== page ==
Steps towards lowering blood pressure and reducing the chance of type 2 diabetes are never far from the public's mind. A new study shows that eating grapes can help reduce the buildup of fat and can protect against cardiovascular disease.

Researchers at the University of Michigan found that antioxidants known as polyphenols can aid in the body's organ function, deterring the chance of metabolic syndrome.

Metabolic syndrome refers to an array of conditions that may affect cardiovascular health including high blood pressure levels, high sugar levels, high cholesterol levels and excess body fat.

Symptoms of metabolic syndrome include high blood pressure, obesity, high cholesterol and sugar buildup and chest pains.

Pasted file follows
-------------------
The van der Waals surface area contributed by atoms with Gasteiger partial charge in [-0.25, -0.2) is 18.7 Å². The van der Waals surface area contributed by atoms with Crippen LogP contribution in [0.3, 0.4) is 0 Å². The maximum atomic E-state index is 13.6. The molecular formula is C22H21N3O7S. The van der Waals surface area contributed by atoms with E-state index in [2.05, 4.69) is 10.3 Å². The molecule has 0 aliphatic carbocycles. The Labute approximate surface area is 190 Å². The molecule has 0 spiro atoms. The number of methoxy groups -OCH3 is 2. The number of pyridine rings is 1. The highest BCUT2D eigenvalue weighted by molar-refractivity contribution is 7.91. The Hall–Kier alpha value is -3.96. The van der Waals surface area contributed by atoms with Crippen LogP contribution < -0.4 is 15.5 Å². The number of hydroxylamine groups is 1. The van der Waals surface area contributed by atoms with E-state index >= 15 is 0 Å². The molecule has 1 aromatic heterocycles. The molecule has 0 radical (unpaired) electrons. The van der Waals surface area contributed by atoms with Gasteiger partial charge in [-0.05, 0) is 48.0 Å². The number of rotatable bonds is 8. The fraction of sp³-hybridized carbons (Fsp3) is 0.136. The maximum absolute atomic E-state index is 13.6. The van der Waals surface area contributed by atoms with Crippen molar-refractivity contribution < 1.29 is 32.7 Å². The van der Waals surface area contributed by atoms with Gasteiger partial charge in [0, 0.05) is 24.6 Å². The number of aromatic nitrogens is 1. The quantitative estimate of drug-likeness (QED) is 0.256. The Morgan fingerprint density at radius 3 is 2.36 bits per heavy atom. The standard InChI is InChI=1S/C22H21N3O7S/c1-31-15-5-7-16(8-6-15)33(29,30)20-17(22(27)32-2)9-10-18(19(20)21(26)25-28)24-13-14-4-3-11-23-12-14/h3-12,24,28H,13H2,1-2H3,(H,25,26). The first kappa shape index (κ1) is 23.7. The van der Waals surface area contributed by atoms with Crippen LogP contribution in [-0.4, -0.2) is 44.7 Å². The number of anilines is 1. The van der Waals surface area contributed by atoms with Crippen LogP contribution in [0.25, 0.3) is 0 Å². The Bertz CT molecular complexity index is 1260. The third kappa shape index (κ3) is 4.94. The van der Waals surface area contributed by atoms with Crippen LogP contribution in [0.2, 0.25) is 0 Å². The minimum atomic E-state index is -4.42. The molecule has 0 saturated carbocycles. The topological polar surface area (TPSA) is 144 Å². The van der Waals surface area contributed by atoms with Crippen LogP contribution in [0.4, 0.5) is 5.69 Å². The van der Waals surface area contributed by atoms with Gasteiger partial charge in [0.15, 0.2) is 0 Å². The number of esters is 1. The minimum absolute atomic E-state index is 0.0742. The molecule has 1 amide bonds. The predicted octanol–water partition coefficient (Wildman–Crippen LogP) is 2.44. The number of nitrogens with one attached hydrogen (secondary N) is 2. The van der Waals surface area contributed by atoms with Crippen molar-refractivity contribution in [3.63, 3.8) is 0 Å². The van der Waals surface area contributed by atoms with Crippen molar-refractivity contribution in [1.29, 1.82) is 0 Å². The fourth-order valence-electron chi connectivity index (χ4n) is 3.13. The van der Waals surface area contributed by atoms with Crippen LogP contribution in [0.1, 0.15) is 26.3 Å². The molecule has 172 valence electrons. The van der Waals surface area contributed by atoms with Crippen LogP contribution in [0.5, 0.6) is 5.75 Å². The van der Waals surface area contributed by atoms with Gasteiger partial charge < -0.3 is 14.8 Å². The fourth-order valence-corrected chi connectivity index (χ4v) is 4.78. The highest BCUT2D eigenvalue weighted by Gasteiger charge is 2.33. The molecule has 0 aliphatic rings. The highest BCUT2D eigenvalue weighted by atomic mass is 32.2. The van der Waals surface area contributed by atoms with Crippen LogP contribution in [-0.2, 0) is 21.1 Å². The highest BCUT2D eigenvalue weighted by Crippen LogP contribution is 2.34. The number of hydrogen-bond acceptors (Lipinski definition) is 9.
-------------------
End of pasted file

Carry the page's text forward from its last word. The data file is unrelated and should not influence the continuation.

"Our study suggests that a grape-enriched diet may play a critical role in protecting against metabolic syndrome and the toll it takes on the body and its organs," said lead investigator E. Mitchell Seymour, Ph.D., of the University of Michigan Health System. 

"Both inflammation and oxidative stress play a role in cardiovascular disease progression and organ dysfunction in Type 2 diabetes. Grape intake impacted both of these components in several tissues which is a very promising finding."

Dr. Seymour and his colleagues added freeze-dried grape powder to animal test subject's diet for 90 days. At the end of the three months researchers noticed a substantial reduction of liver and abdominal inflammation and fat tissue buildup.

Their results also showed that grapes added to an animal's diet seemed to improve antioxidant defense compared to the control diet without grapes. This helped the body's immune system naturally regulate the heart, kidney and liver.

The group's findings were presented Monday at the Experimental Biology conference in Boston.